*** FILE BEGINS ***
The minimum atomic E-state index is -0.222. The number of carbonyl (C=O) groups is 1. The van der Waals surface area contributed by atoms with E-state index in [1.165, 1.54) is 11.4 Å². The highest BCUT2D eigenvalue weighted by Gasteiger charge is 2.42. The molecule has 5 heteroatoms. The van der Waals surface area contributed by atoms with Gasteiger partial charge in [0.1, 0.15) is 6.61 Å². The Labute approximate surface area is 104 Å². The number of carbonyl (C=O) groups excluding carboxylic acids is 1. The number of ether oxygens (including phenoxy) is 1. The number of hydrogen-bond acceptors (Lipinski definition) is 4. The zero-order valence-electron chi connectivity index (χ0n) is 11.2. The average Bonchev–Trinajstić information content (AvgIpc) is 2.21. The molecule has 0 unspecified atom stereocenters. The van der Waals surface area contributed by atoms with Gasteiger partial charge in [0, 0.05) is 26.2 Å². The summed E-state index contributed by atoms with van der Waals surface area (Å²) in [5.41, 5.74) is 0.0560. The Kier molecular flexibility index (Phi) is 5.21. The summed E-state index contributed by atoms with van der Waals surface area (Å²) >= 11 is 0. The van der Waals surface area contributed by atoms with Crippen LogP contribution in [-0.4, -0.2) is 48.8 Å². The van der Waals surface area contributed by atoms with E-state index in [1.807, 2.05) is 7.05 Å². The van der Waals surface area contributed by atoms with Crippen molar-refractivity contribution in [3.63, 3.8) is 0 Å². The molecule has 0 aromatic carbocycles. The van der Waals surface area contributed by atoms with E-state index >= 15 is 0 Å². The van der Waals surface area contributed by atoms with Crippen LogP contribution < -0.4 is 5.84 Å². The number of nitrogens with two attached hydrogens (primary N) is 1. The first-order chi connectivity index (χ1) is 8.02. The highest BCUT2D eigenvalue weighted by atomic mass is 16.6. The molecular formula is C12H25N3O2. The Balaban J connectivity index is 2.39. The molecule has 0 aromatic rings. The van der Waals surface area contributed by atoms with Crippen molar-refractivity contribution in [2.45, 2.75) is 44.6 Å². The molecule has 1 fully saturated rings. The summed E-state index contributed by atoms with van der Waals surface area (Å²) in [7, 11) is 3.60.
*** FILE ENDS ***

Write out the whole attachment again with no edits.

The minimum atomic E-state index is -0.222. The number of carbonyl (C=O) groups is 1. The van der Waals surface area contributed by atoms with E-state index in [1.165, 1.54) is 11.4 Å². The highest BCUT2D eigenvalue weighted by Gasteiger charge is 2.42. The molecule has 5 heteroatoms. The van der Waals surface area contributed by atoms with Gasteiger partial charge in [0.1, 0.15) is 6.61 Å². The Labute approximate surface area is 104 Å². The number of carbonyl (C=O) groups excluding carboxylic acids is 1. The number of ether oxygens (including phenoxy) is 1. The number of hydrogen-bond acceptors (Lipinski definition) is 4. The zero-order valence-electron chi connectivity index (χ0n) is 11.2. The average Bonchev–Trinajstić information content (AvgIpc) is 2.21. The molecule has 0 unspecified atom stereocenters. The van der Waals surface area contributed by atoms with Gasteiger partial charge in [0, 0.05) is 26.2 Å². The summed E-state index contributed by atoms with van der Waals surface area (Å²) in [5.41, 5.74) is 0.0560. The Kier molecular flexibility index (Phi) is 5.21. The summed E-state index contributed by atoms with van der Waals surface area (Å²) >= 11 is 0. The van der Waals surface area contributed by atoms with Crippen LogP contribution in [-0.4, -0.2) is 48.8 Å². The van der Waals surface area contributed by atoms with E-state index in [1.807, 2.05) is 7.05 Å². The van der Waals surface area contributed by atoms with Crippen molar-refractivity contribution in [3.63, 3.8) is 0 Å². The molecule has 0 aromatic carbocycles. The van der Waals surface area contributed by atoms with E-state index >= 15 is 0 Å². The van der Waals surface area contributed by atoms with Crippen LogP contribution < -0.4 is 5.84 Å². The number of nitrogens with two attached hydrogens (primary N) is 1. The first-order chi connectivity index (χ1) is 8.02. The highest BCUT2D eigenvalue weighted by atomic mass is 16.6. The molecular formula is C12H25N3O2. The Balaban J connectivity index is 2.39. The molecule has 0 aromatic rings. The van der Waals surface area contributed by atoms with Crippen molar-refractivity contribution in [2.45, 2.75) is 44.6 Å². The molecule has 1 fully saturated rings. The summed E-state index contributed by atoms with van der Waals surface area (Å²) in [7, 11) is 3.60.